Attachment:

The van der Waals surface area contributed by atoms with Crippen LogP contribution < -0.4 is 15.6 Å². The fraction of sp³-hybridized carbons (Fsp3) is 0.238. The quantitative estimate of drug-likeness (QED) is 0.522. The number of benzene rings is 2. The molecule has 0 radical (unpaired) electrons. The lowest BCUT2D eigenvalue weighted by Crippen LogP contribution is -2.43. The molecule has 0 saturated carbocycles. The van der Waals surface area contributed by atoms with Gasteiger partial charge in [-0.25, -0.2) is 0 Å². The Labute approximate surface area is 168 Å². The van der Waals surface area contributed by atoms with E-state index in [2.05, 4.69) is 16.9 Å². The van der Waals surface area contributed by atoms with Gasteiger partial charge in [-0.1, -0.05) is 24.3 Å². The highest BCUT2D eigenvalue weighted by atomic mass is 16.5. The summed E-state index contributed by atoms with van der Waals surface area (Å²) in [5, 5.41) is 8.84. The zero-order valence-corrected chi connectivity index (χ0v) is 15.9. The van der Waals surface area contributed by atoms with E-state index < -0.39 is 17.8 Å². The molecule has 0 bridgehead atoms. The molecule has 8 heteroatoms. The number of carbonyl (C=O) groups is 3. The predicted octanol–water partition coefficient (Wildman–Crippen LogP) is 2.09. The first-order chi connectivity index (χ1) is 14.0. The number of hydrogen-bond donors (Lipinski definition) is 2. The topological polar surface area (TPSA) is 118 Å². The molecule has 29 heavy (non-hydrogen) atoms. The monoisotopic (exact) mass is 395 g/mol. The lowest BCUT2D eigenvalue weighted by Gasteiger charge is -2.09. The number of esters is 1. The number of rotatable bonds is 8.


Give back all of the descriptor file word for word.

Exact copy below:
The van der Waals surface area contributed by atoms with Crippen LogP contribution < -0.4 is 15.6 Å². The fraction of sp³-hybridized carbons (Fsp3) is 0.238. The quantitative estimate of drug-likeness (QED) is 0.522. The number of benzene rings is 2. The molecule has 0 radical (unpaired) electrons. The lowest BCUT2D eigenvalue weighted by Crippen LogP contribution is -2.43. The molecule has 0 saturated carbocycles. The van der Waals surface area contributed by atoms with Gasteiger partial charge in [-0.25, -0.2) is 0 Å². The Labute approximate surface area is 168 Å². The van der Waals surface area contributed by atoms with E-state index in [2.05, 4.69) is 16.9 Å². The van der Waals surface area contributed by atoms with Gasteiger partial charge in [-0.1, -0.05) is 24.3 Å². The highest BCUT2D eigenvalue weighted by atomic mass is 16.5. The summed E-state index contributed by atoms with van der Waals surface area (Å²) in [5, 5.41) is 8.84. The zero-order valence-corrected chi connectivity index (χ0v) is 15.9. The van der Waals surface area contributed by atoms with E-state index < -0.39 is 17.8 Å². The molecule has 0 bridgehead atoms. The molecule has 8 heteroatoms. The number of carbonyl (C=O) groups is 3. The predicted octanol–water partition coefficient (Wildman–Crippen LogP) is 2.09. The first-order chi connectivity index (χ1) is 14.0. The number of hydrogen-bond donors (Lipinski definition) is 2. The topological polar surface area (TPSA) is 118 Å². The molecule has 29 heavy (non-hydrogen) atoms. The monoisotopic (exact) mass is 395 g/mol. The lowest BCUT2D eigenvalue weighted by Gasteiger charge is -2.09. The number of esters is 1. The number of rotatable bonds is 8.